PIL raises concerns over data privacy, sparking #BoycottMakeMyTrip trend

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The hashtag #BoycottMakeMyTrip is making waves on social media platform X (formerly Twitter), as users express their concerns over data privacy and urge others to uninstall the MakeMyTrip app. 

On Social Media Some Users Posted

Simultaneously, another travel website, Goibibo, is also facing backlash, with users calling for its removal amid growing privacy apprehensions.

The uproar stems from a Public Interest Litigation (PIL) filed in the Delhi High Court, seeking government intervention to ensure data confidentiality for travel companies. Advocate Ashwini Kumar Upadhyay, a BJP leader, filed the plea, alleging that foreign travel companies, including those partially or fully owned by Chinese investors, collect personal data not only from the common man but also from lawmakers, judges, defense personnel, civil servants, and their families.

Despite the petition’s urgency, the Delhi High Court dismissed it today, citing a lack of representation from the Union of India. The court advised the petitioner to address the grievance directly with the government.

The PIL highlights the potential misuse of citizens’ data, particularly Aadhar and passport details, echoing concerns raised in the Supreme Court’s landmark judgment in the Justice Puttaswamy Case, which affirmed the right to privacy as a fundamental right under Article 21.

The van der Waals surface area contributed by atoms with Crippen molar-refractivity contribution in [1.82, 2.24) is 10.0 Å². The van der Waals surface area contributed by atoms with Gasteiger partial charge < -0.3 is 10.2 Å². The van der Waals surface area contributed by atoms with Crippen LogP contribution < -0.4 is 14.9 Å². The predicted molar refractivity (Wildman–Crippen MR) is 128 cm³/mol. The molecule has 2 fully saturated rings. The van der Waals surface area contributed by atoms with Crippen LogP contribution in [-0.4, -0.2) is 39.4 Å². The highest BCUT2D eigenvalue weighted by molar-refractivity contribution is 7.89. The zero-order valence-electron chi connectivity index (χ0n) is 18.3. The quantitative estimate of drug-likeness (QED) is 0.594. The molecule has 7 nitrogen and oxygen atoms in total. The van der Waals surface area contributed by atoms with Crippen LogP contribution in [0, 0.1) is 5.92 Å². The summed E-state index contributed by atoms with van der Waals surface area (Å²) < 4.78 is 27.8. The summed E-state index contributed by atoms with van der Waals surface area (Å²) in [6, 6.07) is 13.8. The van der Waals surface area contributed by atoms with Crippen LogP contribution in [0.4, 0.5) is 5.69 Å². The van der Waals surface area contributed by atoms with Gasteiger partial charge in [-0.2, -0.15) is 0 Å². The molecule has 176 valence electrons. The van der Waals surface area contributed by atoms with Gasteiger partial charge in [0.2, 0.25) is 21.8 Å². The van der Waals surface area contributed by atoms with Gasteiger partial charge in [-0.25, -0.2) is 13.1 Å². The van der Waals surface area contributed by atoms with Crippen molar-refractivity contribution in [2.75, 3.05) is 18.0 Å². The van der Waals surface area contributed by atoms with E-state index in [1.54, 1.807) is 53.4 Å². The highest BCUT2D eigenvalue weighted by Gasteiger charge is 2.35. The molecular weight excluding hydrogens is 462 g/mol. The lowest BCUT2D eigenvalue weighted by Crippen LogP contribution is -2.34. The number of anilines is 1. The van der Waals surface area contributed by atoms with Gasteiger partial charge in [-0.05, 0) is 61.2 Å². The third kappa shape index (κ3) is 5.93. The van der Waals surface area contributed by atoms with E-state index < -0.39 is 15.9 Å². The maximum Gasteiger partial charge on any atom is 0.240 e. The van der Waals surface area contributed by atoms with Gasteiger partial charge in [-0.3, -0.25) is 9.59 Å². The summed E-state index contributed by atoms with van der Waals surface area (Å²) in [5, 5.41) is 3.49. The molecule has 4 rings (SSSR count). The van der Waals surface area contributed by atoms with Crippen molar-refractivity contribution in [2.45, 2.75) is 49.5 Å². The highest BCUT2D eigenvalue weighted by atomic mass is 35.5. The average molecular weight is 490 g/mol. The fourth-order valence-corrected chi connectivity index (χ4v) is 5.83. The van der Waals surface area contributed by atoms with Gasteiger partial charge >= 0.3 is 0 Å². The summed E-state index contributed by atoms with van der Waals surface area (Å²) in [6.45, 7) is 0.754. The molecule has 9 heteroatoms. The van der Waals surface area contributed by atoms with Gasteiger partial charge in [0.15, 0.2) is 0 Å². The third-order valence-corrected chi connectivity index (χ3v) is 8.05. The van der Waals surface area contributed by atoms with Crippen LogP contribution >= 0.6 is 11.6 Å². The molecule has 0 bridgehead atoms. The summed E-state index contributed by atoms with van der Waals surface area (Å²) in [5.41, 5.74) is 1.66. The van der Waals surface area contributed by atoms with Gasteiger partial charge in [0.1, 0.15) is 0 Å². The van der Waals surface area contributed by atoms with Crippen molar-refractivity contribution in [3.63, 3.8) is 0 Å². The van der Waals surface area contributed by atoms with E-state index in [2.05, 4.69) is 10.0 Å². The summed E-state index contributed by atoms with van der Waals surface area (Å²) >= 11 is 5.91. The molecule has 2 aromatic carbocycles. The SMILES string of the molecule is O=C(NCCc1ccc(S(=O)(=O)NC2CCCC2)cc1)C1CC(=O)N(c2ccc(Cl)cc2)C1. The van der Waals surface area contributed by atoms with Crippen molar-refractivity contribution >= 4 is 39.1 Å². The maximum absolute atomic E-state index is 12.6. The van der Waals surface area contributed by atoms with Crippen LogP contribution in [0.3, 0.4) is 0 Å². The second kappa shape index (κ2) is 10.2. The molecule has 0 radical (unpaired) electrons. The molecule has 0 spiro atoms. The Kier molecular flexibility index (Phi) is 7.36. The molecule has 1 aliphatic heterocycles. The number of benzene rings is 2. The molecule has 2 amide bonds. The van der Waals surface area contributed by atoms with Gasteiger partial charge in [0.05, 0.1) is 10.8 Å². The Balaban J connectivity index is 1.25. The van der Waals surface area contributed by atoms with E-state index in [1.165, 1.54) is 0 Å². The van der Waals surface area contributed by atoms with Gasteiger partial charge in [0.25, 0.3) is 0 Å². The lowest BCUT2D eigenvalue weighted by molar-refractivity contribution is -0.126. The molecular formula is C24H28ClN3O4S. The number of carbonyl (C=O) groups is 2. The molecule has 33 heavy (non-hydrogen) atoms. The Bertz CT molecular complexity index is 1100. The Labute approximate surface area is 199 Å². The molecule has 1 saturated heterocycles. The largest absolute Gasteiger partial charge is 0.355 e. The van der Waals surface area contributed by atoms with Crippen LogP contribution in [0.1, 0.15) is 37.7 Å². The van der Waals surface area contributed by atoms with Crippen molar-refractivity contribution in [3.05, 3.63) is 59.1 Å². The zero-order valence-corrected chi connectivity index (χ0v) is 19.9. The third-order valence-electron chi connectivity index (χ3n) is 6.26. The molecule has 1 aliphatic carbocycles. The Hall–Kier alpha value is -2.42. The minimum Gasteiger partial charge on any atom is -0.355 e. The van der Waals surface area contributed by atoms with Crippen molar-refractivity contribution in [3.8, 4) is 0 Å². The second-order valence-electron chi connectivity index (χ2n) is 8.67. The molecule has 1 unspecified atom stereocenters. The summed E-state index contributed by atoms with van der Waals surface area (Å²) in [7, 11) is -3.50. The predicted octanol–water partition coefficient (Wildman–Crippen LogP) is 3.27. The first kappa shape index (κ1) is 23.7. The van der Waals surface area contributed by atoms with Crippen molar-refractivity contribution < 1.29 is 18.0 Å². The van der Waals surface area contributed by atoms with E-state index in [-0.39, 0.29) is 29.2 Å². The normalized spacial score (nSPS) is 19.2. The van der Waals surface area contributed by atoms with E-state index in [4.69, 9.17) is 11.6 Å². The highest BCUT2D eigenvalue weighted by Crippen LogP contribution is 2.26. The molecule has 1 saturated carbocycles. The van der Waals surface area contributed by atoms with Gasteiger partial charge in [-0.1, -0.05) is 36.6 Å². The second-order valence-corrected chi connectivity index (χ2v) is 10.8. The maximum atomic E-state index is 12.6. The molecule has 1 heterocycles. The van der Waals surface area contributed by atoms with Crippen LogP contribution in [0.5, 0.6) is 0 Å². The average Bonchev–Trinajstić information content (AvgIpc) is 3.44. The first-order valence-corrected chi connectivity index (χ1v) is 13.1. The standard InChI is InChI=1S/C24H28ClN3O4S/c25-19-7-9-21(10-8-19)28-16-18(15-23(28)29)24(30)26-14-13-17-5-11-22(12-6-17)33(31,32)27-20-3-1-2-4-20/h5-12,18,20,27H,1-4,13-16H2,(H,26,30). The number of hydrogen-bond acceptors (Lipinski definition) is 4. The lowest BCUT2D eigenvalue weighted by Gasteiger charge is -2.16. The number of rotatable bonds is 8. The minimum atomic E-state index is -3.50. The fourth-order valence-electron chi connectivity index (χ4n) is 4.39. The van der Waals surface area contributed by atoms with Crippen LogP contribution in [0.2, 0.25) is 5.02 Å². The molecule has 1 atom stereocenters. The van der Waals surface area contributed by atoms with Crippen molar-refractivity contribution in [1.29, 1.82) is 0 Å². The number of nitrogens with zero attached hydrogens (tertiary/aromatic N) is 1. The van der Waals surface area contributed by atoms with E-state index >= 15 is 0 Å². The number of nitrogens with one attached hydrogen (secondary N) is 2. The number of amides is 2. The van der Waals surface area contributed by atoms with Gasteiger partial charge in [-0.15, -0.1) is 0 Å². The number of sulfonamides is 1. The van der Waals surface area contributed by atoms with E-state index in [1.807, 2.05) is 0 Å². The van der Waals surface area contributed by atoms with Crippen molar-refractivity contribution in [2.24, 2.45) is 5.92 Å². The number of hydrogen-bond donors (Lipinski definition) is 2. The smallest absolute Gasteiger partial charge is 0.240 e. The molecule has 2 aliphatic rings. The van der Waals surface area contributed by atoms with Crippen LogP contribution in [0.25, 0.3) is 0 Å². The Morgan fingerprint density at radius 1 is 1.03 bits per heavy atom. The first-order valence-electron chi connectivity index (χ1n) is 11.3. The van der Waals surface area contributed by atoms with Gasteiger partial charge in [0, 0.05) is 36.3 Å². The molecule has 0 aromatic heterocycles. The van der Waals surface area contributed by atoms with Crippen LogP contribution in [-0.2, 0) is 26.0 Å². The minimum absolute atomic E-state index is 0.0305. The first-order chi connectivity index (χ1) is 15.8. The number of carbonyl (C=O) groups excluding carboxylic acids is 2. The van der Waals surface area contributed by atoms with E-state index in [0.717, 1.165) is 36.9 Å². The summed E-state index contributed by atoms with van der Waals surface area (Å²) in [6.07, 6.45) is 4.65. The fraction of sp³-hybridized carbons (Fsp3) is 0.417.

Furthermore, it references the Data Protection Committee’s recommendations, emphasizing the sensitivity of government-issued identity cards and the need for stringent data protection laws.

Section 3 of the Data Protection and Digital Privacy (DPDP) Act 2023 mandates the application of its provisions to digital data processing, both within and outside India’s territory, if goods or services are offered to Indian data principals. Thus, the petitioner underscores the Centre’s responsibility to demand clarification from travel companies, especially foreign entities, on their data protection measures.

Advocate Upadhyay proposes that the government should obtain written assurances from travel companies, particularly foreign ones, to uphold data confidentiality and comply with the DPDP Act 2023 provisions diligently. As the debate on data privacy intensifies, users on social media are amplifying their voices, urging action to safeguard their personal information from potential breaches.